Lauren Villa

Some see a lake of fire at the end of it, others a ring of isolation.

The fire had begun nibbling at my heels but

I hurried away unscathed.

I tasted the lick of heaven

and it drips with ease

like a cool IV.

Floating back down, I swayed in the wind

of miniature blue and white feathers,

parakeet’s wings motioning me

back and forth but always forward.

No one

walks in heaven,

I came back gently and quietly.

And the fire began to nibble at my heels again.

San Telmo, Buenos Aires (Photo credit: Melissa Lunden)

Lauren Villa was born and raised in Los Angeles, where she proudly resides. Once an aspiring astronaut, found her calling with words when she could not reconcile the torrid relationship she had with Physics. She loves penguins, the Dodgers and vodka.


sweet thing in crescent moon
heels tappin’ like glass rain,

leopard purse in pendulum sway,
shoulder like smooth night,

I know you’re waiting for that second
look under Bushwick overpass.

You’re not waiting for the L train.
No, it don’t stop here.

Your waiting for that beige Cadillac.
You love an angel devil man

and his kiss spike your blood good.
Velvet talkin’ devil man

said you got the goods & took you
deep into the life, bait to boil.

I never did nothing like that before.

Funny, how the eyes gaze vacant
when there’s no turning back

and the track’s all there is.

I just want someone to love me,
that’s what all the girls say.

No mama or daddy gonna save me.

Against a blank wall,
a man’s shadow

opens door #26
without a knock.

Blinds drop low
onto a fuzzy backwater blue.


Angela Peñaredondo is  is a Los Angeles poet and visual artist. She was born in Iloilo City, Philippines and grew up in the Los Angeles and San Francisco areas.  She received her BFA from San Francisco State University and also studied mixed media arts in the Queensland College of Art in Brisbane, Australia.  Angela has a professional background in art management, curatorial practice and youth advocacy.  She was awarded a UCLA Community Access Scholarship for poetry and a Fishtrap Fellowship.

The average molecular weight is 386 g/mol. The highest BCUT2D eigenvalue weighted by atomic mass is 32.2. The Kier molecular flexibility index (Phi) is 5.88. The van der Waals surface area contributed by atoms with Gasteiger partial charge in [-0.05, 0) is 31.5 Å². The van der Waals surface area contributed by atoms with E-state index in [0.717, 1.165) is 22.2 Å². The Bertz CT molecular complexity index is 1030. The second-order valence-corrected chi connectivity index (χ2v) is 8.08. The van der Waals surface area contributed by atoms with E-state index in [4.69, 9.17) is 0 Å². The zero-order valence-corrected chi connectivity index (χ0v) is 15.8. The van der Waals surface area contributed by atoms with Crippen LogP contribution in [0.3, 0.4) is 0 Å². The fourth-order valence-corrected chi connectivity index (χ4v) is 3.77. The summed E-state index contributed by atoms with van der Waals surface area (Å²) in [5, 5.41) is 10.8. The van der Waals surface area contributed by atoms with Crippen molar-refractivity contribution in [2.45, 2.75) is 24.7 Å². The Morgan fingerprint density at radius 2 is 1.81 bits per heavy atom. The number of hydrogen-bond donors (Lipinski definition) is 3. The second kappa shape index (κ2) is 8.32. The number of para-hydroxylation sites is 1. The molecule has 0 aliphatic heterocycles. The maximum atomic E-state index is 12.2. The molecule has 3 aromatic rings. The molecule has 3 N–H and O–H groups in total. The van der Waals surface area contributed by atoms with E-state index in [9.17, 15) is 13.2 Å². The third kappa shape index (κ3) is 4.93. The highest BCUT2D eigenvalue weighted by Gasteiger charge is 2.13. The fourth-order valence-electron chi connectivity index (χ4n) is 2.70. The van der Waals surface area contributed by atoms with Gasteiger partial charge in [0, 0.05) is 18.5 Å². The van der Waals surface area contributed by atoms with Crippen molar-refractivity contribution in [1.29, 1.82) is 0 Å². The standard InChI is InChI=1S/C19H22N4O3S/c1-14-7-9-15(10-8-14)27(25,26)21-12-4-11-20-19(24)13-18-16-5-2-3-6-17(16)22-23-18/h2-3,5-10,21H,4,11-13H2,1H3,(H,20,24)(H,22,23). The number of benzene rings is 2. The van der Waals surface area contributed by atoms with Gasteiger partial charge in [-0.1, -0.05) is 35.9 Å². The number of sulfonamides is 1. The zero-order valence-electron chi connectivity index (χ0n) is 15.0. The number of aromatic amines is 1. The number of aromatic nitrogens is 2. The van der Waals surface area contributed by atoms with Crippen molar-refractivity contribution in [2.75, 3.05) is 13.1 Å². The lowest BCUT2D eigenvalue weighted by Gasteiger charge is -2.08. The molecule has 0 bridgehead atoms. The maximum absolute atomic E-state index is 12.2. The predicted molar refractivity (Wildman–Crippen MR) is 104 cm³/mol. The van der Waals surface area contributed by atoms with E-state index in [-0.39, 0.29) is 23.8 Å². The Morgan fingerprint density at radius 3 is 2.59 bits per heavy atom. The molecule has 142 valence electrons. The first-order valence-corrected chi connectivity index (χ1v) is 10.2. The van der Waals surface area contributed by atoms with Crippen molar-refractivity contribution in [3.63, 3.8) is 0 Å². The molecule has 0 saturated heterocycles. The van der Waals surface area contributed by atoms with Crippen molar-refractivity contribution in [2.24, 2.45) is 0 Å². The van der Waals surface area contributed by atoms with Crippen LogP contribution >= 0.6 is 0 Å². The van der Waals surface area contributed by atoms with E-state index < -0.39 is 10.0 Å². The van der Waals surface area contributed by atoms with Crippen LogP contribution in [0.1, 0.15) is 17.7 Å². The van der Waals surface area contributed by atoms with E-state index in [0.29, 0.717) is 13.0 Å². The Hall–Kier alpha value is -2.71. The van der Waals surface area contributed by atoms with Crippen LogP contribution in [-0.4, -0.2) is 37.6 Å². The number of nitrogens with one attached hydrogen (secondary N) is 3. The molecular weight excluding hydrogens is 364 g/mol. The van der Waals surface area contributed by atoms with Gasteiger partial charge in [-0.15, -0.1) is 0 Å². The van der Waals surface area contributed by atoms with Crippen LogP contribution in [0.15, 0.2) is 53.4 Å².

"Zaira," etching by Colleen Corradi Brannigan

Unforgettable, Too

I grew up in a town where my poetry

was born between the city’s island

and Mami’s soul kitchen on the 6th floor,

it took its voice from graffiti walls and like rhythm,

it steeped itself in the blues.

Bebopping to music made from scratch

I crossed state lines

to, stubbornly, fall in love.

Floating between shooting stars

in southern summer nights

I couldn’t fathom any place

being greater than the greatest city in the world.

The empire of neon and chrome

The sanctuary of bohemia

The primitive grounds of sound

and imagery and the spoken word.

But I love southern waters without knowing

how, or when, or from where.

It’s without complexities or pride

that I surrender to southern skies.

I become sacred all over again

at every sunset.

I rise at dawn to surrender to love